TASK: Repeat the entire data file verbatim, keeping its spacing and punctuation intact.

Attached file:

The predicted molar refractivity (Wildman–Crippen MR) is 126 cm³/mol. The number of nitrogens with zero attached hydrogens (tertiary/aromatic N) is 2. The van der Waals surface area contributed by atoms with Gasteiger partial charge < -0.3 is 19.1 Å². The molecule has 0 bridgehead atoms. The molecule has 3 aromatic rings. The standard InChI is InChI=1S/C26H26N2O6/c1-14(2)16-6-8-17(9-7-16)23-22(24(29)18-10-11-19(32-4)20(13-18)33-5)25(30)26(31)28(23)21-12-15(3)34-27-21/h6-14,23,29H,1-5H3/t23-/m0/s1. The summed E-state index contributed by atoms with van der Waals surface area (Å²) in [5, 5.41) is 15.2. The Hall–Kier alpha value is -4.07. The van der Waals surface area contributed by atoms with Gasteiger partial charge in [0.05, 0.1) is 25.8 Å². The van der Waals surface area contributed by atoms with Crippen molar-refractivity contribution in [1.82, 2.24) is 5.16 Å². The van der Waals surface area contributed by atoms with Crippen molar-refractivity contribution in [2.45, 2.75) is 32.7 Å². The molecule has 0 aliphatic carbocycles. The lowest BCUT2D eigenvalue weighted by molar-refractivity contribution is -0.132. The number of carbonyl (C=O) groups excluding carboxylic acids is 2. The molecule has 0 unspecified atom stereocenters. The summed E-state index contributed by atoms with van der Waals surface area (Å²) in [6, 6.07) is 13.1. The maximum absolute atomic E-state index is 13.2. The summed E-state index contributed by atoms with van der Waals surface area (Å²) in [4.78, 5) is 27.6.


The predicted molar refractivity (Wildman–Crippen MR) is 126 cm³/mol. The number of nitrogens with zero attached hydrogens (tertiary/aromatic N) is 2. The van der Waals surface area contributed by atoms with Gasteiger partial charge < -0.3 is 19.1 Å². The molecule has 0 bridgehead atoms. The molecule has 3 aromatic rings. The standard InChI is InChI=1S/C26H26N2O6/c1-14(2)16-6-8-17(9-7-16)23-22(24(29)18-10-11-19(32-4)20(13-18)33-5)25(30)26(31)28(23)21-12-15(3)34-27-21/h6-14,23,29H,1-5H3/t23-/m0/s1. The summed E-state index contributed by atoms with van der Waals surface area (Å²) in [5, 5.41) is 15.2. The Hall–Kier alpha value is -4.07. The van der Waals surface area contributed by atoms with Gasteiger partial charge in [0.05, 0.1) is 25.8 Å². The van der Waals surface area contributed by atoms with Crippen molar-refractivity contribution in [1.82, 2.24) is 5.16 Å². The van der Waals surface area contributed by atoms with Crippen molar-refractivity contribution in [2.45, 2.75) is 32.7 Å². The molecule has 0 aliphatic carbocycles. The lowest BCUT2D eigenvalue weighted by molar-refractivity contribution is -0.132. The number of carbonyl (C=O) groups excluding carboxylic acids is 2. The molecule has 0 unspecified atom stereocenters. The summed E-state index contributed by atoms with van der Waals surface area (Å²) in [6, 6.07) is 13.1. The maximum absolute atomic E-state index is 13.2. The summed E-state index contributed by atoms with van der Waals surface area (Å²) in [4.78, 5) is 27.6.